Here, we use continuous recordings of parental provisioning visits from two populations of tree swallows (Tachycineta bicolor) to investigate the effect of different behavioral observation sample durations on the accuracy of estimated provisioning rates. We used an automated monitoring system based on radiofrequency identification (RFID) technology  that recorded every visit of the parents to the nest box throughout the entire day. Our aims were to determine the effect of observation period duration and statistical accuracy of estimated visit rate, so we can aid other researchers in choosing a sampling regime for their particular study system, and to demonstrate the degree to which duration of sampling regime can influence accuracy. We first validated RFID readings with data from 1-hr behavioral observations. Next, we estimated the optimal duration of behavioral observations that would maximize the amount of between-nest variation in parental behavior explained, while minimizing the effort to collect such samples. In doing so, we also emphasize that the optimal observation period for other systems may differ depending on various factors which we discuss below. Nonetheless, our approach to estimating the relationship between sampling effort and proportion of variance explained could be used in other systems to determine the required sampling effort to obtain a desired degree of accuracy.
Materials and Methods
We investigated nestling provisioning behavior in a bi-parental songbird, the tree swallow, in two populations: at the Queen’s University Biological Station, Ontario, Canada (N44°34’2.02”, W76°19’26.036”, 121m elevation) in 2014, and near Davidson College, Davidson, North Carolina, USA (N34°31’ 32.34”, W80°52’40”, 240m elevation) in 2014 and 2015. All procedures followed guidelines for animal care outlined by Association for the Study of Animal Behaviour, and the Animal Behavior Society and the Canadian Council on Animal Care, and were approved by the Institutional Animal Care and Use Committee at Virginia Tech (#12–020) and the Canadian Wildlife Service (#10771). In both populations, birds breed in nest boxes [15,16]. In tree swallows, females feed their offspring at a higher rate than males on average , and male visit rates show higher among-individual variance than female visit rates (RD, JQO, AZL unpublished data).
Bird tagging and data collection
Both parents were captured in their nest box (females: day 10 of incubation, males: day 2 or 3 post hatching) and equipped with a PIT-tag (passive integrated transponder) that was incorporated into a plastic leg band (EM4102 tags from IB Technology, UK). These leg bands were red for females and blue for the males. A hexagonal or square antenna (diagonally about 6cm) was fixed around the entrance of the nest box, which was later (from day 3 to day 5 post hatching), connected to an RFID reader. The reader attempted to detect a signal for 0.3 seconds, then paused for 0.2 seconds to save battery life and then this cycle was repeated continuously. This way, the reader recorded every time a bird equipped with a PIT tag passed through the antenna and thus the nest box entrance. The reader recorded the unique tag number and the current date and time to the seconds in a log file. We used “Generation 2” readers, an upgrade of the model described in  provided by Cellular Tracking Technology, PA, USA. The readers were powered from a 12V, 5Ah motorcycle battery (8.9×7.1×10.1 cm). The reader and the battery were placed in a waterproof plastic container and hidden in the grass, below the nest box. To save power, we programmed the readers to turn off during the night (between 22:00 and 04:00). Therefore, on day 5, the readers recorded all visits that either parent made to the box during the entire day at n = 18 nests. In 46 cases, the readers were first set up on day 5, typically in the morning, between 07:00 and 10:00, so the duration of daily recordings is shorter for these nests, but still covers most of the day (mean: 12.72 ± 0.18 (SE) hours at a site with approximately 15 hours of daylight). In an additional 10 nests, RFID readers were deployed in the same manner, but the RFID readers yielded fewer than 200 total reads for that day (male and female combined; compared to the rest of the nests, where the average number of total reads was 1281 ± 149 (SE)), which indicates that the tags or antennae at these nests were not working properly, or that the parents fed their nestlings at an unusually low rate. These nests were excluded from our analyses. The final sample sizes for RFID analyses in 2014 were 34 (Canada) and 30 (US) nests. To test whether our conclusions can be generalized through a wider range of nestling ages, in 2015, we also collected RFID logs from 13 nests on day 3 post hatching and 28 nests day 8 post hatching (US only).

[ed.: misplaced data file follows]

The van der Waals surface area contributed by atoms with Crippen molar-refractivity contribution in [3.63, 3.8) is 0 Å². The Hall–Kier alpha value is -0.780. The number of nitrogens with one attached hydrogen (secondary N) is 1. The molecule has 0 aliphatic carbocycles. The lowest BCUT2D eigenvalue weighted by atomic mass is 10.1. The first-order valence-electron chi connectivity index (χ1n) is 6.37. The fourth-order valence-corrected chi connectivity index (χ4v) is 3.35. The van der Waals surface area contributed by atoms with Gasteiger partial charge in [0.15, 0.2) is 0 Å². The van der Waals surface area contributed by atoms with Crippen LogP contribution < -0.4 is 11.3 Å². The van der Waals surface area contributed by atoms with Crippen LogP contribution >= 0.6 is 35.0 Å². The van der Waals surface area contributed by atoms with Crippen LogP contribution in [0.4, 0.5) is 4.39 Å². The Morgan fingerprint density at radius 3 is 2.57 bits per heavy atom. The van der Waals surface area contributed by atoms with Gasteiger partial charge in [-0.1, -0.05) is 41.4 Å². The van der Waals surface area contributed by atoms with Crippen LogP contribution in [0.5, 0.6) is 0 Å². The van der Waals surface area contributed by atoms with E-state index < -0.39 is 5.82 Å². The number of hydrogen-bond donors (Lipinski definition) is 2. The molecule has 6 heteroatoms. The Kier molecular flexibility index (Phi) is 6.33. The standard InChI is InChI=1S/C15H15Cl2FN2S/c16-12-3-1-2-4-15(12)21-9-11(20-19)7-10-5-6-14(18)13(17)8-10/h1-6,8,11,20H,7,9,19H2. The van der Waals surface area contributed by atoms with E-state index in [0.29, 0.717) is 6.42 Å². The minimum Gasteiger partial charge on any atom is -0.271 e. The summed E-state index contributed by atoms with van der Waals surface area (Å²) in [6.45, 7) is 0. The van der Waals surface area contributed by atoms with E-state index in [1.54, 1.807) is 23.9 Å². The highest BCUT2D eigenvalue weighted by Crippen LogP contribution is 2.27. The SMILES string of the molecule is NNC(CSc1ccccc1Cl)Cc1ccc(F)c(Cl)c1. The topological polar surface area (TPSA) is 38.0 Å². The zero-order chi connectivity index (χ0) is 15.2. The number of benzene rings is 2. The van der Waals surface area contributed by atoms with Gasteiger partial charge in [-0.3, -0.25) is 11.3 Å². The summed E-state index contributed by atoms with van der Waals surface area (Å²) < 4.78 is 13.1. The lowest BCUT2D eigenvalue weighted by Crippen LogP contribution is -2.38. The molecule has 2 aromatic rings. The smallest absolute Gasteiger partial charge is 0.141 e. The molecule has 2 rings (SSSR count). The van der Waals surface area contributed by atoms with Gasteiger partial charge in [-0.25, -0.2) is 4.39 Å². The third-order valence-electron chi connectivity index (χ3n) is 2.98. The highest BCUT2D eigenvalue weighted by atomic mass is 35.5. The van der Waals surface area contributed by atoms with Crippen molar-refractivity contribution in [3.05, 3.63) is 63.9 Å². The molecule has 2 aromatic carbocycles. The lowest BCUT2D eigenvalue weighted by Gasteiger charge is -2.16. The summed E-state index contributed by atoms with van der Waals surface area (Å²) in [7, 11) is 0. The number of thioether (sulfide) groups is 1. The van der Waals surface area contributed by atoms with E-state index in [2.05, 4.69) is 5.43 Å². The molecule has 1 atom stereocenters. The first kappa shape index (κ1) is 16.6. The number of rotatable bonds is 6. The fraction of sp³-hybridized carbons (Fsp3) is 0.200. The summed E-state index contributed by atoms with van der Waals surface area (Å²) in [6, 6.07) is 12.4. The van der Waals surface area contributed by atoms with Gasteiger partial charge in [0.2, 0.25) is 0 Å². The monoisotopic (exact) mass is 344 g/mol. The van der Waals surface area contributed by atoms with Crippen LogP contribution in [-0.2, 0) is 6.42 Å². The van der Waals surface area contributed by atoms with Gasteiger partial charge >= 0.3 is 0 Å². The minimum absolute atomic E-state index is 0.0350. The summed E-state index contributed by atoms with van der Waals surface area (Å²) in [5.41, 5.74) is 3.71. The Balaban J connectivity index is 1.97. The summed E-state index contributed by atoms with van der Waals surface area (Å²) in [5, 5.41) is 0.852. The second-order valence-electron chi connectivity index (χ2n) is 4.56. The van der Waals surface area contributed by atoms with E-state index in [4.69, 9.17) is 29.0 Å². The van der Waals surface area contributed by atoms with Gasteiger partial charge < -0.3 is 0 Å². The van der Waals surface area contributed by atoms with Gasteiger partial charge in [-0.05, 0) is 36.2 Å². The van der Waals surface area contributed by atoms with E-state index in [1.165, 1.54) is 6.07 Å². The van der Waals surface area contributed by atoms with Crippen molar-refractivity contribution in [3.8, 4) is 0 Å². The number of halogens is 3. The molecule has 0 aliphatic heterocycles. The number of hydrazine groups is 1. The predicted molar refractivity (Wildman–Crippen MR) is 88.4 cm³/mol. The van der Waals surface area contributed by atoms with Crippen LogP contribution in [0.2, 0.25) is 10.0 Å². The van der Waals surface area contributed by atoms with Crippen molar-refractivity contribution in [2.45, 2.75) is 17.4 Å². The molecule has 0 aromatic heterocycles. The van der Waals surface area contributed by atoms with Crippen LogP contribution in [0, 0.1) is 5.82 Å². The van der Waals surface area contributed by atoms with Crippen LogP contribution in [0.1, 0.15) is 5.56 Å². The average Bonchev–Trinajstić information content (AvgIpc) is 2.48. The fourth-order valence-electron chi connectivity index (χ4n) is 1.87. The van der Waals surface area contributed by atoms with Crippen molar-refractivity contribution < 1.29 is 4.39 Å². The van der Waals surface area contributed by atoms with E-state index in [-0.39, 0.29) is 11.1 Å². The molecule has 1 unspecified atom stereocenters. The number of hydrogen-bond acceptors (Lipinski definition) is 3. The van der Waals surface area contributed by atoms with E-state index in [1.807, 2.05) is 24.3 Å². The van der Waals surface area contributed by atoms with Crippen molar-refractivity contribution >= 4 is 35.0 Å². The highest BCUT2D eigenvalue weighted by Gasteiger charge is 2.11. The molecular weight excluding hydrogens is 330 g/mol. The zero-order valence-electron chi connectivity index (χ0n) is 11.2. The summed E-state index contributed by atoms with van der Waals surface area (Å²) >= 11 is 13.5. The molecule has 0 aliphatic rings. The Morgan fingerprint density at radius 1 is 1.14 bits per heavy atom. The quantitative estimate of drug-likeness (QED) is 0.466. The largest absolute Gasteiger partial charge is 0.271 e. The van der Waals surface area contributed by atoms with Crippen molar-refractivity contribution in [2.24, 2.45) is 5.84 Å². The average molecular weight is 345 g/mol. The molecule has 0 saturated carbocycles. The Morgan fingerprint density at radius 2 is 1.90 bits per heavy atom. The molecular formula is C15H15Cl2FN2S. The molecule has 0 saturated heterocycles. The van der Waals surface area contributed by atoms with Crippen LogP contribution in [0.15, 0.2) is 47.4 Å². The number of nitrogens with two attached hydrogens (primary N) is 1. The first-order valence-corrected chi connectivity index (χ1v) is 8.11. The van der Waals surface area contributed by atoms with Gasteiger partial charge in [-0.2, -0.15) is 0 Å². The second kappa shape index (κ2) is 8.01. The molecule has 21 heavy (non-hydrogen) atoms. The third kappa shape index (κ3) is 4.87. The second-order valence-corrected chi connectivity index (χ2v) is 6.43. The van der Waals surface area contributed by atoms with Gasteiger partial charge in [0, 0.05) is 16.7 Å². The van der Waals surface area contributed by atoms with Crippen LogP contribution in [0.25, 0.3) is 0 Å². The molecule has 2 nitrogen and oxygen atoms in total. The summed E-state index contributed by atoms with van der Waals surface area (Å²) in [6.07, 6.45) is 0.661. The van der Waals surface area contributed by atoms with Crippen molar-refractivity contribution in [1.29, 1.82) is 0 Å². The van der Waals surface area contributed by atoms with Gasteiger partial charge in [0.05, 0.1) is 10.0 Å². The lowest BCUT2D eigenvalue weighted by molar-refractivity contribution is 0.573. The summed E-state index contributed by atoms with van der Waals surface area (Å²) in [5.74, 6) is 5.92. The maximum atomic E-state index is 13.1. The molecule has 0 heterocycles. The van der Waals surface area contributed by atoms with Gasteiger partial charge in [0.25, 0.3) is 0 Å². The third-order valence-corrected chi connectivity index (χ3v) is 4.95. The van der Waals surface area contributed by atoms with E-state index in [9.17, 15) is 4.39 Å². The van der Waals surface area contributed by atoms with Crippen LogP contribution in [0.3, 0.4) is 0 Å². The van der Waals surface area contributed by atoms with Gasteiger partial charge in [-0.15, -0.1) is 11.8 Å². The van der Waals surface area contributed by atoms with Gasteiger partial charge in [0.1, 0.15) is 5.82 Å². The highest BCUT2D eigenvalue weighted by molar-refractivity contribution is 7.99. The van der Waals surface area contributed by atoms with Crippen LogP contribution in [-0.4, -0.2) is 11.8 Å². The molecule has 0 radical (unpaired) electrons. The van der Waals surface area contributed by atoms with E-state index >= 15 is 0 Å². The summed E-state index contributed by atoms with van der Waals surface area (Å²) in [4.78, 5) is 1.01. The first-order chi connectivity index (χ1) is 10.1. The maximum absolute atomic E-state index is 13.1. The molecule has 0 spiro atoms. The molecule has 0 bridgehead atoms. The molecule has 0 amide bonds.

From the RFID logs, we determined the number of nest visits by filtering out continuous readings, generated when a bird is perching on the nest entrance (i.e., adjacent to the antenna). Our measure of visit rate based on the RFID logs may overestimate the actual number of feeding visits (e.g., birds sometimes go into the nest box, reappear at the entrance and then go back to the box before finally leaving the box–this event would be treated as two separate visits in our analyses). Such cases, however, were relatively infrequent (see Results).